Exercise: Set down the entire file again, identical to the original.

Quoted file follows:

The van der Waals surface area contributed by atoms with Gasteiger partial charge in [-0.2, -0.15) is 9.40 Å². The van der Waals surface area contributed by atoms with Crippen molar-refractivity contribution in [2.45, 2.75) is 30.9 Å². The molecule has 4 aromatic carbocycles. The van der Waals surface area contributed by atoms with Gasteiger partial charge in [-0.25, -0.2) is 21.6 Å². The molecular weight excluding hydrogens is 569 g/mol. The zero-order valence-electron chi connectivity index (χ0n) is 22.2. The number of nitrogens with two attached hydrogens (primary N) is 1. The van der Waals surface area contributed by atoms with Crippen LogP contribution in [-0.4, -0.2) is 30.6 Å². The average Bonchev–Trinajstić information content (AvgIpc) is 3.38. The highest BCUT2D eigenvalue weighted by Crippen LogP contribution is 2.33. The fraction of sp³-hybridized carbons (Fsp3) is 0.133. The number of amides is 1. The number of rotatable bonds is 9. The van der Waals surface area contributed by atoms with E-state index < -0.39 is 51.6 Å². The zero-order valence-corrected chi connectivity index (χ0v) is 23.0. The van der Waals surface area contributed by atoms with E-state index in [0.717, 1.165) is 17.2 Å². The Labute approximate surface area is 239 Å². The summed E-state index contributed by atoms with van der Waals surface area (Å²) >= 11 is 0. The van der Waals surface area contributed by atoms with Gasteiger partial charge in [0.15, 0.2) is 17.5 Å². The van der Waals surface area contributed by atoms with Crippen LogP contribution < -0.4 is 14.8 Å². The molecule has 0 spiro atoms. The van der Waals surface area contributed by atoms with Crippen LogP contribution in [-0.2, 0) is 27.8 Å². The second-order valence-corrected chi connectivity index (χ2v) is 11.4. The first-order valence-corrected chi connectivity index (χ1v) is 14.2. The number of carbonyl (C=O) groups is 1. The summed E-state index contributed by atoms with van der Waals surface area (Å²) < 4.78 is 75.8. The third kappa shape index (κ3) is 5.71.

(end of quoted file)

The van der Waals surface area contributed by atoms with Gasteiger partial charge in [-0.2, -0.15) is 9.40 Å². The van der Waals surface area contributed by atoms with Crippen molar-refractivity contribution in [2.45, 2.75) is 30.9 Å². The molecule has 4 aromatic carbocycles. The van der Waals surface area contributed by atoms with Gasteiger partial charge in [-0.25, -0.2) is 21.6 Å². The molecular weight excluding hydrogens is 569 g/mol. The zero-order valence-electron chi connectivity index (χ0n) is 22.2. The number of nitrogens with two attached hydrogens (primary N) is 1. The van der Waals surface area contributed by atoms with Crippen LogP contribution in [-0.4, -0.2) is 30.6 Å². The average Bonchev–Trinajstić information content (AvgIpc) is 3.38. The highest BCUT2D eigenvalue weighted by Crippen LogP contribution is 2.33. The fraction of sp³-hybridized carbons (Fsp3) is 0.133. The number of amides is 1. The number of rotatable bonds is 9. The van der Waals surface area contributed by atoms with E-state index < -0.39 is 51.6 Å². The zero-order valence-corrected chi connectivity index (χ0v) is 23.0. The van der Waals surface area contributed by atoms with E-state index in [0.717, 1.165) is 17.2 Å². The Labute approximate surface area is 239 Å². The summed E-state index contributed by atoms with van der Waals surface area (Å²) >= 11 is 0. The van der Waals surface area contributed by atoms with Gasteiger partial charge in [0.15, 0.2) is 17.5 Å². The van der Waals surface area contributed by atoms with Crippen LogP contribution < -0.4 is 14.8 Å². The molecule has 0 spiro atoms. The van der Waals surface area contributed by atoms with Crippen LogP contribution in [-0.2, 0) is 27.8 Å². The second-order valence-corrected chi connectivity index (χ2v) is 11.4. The first-order valence-corrected chi connectivity index (χ1v) is 14.2. The number of carbonyl (C=O) groups is 1. The summed E-state index contributed by atoms with van der Waals surface area (Å²) < 4.78 is 75.8. The third kappa shape index (κ3) is 5.71.